Construction and Infrastructure
'Long-lost' medieval friary uncovered on site of £85m development
The irony that it is only by building on top of something that you will find out what is beneath is perhaps best left buried.
Without the will of those with the skills to pull together schemes like the proposed £85 million redevelopment of King’s Quarter in Gloucester let’s face it, historians would still be arguing about the location of Whitefriars.
Speculation did put the missing friary in a different location, although others insisted traces and more might still be there – hidden under the more modern edifice that was Bruton Way car park.
Those who supported the latter theory can now feel pretty smug, thanks to Reef Group, the business in charge of bringing to fruition the latest building set to grace the city centre site.
Pictured: Working on site at the Whitefriars dig (courtesy of Cotswold Archaeology)
It was Reef Group which commissioned the archaeologists from Gloucester City Council and Cotswold Archaeology to investigate what, if anything, lay hidden ahead of building – and those archaeologists which found the location of ‘Whitefriars’ Carmelite Friary.
Andrew Armstrong, City Archaeologist at Gloucester City Council, said: “For around three hundred years, Whitefriars played an active part in Gloucester and produced some notable friars including Nicholas Cantelow (or Cantilupe) in the 15th century.
“It’s very exciting to finally reveal the exact location of this ‘long-lost’ friary. Seeing and documenting this site will serve to underline, and recognise, the place of the friary in the city’s history.”
Esther Croft, development director at Reef, which will lead the city council project, said: “Working in partnership with the City Council, our aim is to deliver The Forum with the least possible impact on these important archaeological remains.
“We expect, as the development moves forward, that further archaeological investigations will be needed, hopefully improving our understanding of this intriguing site.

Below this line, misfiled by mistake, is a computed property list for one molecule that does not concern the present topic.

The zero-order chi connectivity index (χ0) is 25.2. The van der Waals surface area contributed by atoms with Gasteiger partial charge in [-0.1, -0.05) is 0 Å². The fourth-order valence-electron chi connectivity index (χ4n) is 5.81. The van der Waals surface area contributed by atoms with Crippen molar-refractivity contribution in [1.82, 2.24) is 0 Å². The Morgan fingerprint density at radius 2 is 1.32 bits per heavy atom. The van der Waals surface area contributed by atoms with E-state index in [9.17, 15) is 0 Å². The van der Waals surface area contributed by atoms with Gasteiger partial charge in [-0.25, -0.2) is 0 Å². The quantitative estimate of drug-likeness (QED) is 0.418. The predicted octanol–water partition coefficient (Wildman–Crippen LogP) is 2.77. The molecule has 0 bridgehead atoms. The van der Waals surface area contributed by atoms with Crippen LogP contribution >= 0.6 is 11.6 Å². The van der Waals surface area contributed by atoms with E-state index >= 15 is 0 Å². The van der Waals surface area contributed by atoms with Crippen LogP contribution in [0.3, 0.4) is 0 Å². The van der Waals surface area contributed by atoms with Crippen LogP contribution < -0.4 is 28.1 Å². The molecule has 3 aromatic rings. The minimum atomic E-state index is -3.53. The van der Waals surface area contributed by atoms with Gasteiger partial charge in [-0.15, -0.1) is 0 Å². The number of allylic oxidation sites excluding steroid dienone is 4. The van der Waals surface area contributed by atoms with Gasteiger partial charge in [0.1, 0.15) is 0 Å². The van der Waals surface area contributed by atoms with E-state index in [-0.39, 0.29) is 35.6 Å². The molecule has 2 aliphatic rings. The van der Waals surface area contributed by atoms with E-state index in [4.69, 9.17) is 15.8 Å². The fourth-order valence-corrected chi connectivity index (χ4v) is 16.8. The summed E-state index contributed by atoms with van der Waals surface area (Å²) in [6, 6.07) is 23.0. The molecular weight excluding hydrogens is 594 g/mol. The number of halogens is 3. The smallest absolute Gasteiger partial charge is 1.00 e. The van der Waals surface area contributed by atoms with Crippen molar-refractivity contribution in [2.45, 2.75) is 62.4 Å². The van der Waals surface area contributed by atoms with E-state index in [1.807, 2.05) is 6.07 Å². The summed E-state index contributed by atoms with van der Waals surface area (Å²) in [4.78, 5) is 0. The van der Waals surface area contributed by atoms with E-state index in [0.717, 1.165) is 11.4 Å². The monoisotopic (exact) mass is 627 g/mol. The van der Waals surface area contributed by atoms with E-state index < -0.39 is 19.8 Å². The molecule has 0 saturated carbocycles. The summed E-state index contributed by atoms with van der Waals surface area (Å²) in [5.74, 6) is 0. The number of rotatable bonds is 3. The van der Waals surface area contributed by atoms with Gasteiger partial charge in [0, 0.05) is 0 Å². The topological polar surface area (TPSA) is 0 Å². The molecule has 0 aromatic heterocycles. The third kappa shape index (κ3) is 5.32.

“We look forward to sharing the full results of this dig, and any future archaeological work, with the people of Gloucester.”
Pictured: Remains of Whitefriars wall (courtesy of Cotswold Archaeology)
Whitefriars was a 13th century friary founded by the Carmelites, one of the Roman Catholic Church’s four great mendicant (living by charity) orders.
Gloucester’s Whitefriars are said to have owned most of the land between what is now Station Road and Bruton Way, which is shown in some historic maps as ‘Friars Ground’.
Some thought the friary was located at the western end, next to Market Parade, but historians have been unable to confirm the precise location of the friary until now.
Whitefriars was one of several important religious houses in medieval Gloucester along with Llanthony Priory, the Blackfriars and the Greyfriars.
Cotswold Archaeology and the council’s investigation suggests there were at least four large medieval buildings at the site. These buildings were either built of stone or had stone footings with some of the walls measuring a metre wide.
Pictured: Andrew Armstrong, City Archaeologist at Gloucester City Council
The archaeological team has also found the remains of tiled and mortared floors, and part of a medieval drain. Importantly, some of the larger walls are aligned east-west – a typical feature for a medieval ecclesiastical building.
Historic records suggest that the Whitefriars friary was founded in Gloucester around 1268 with grants from Queen Eleonor (the wife of Henry III), and members of the Giffard and Berkeley families.
Henry III is known to have given eight oaks towards the building of the friary. His son Edward I also supported the friary, which during its heyday supported around 30 friars in the community.
The Carmelites were so called because they traced their origins to a community of hermits on Mount Carmel. By the middle of the 13th century they were an established mendicant order popular in much of Western Europe. They were often referred to as ‘White Friars’ because of their white cloaks.
The Gloucester Whitefriars, like every other monastery in England, was supressed by 1538 on the orders of Henry VIII. By that time there were only three friars left, and the friary was in financial difficulty. By the late 16th century little was left of the friary building complex.
One building, called the ‘friars’ barn’ is known to have survived longer because it was used by the defenders of the city during the English Civil War. Gloucester had sided with Parliament during the war and was famously besieged by Royalist forces in August 1643. The friars’ barn, being made of stone, was used as a fortification by the defenders of the city but was demolished some years later.
About Kings Quarter
Kings Quarter is Gloucester’s ambitious project to regenerate part of the city centre.
A new transport hub has already been provided and will act as a catalyst to further regeneration which brings life to Kings Square and improves the retail profile of the Kings Walk area.
About The Forum
The Forum forms a key component of the plan to regenerate the Kings Quarter area. At its heart is a commitment to create a hub for digital and cyber businesses, transforming a run-down area into a destination that attracts businesses and creates jobs.
Details about these findings will be included on information boards that will soon be installed on The Forum development site.
The public is currently being invited to share their views, and find out more, about The Forum via the project’s website.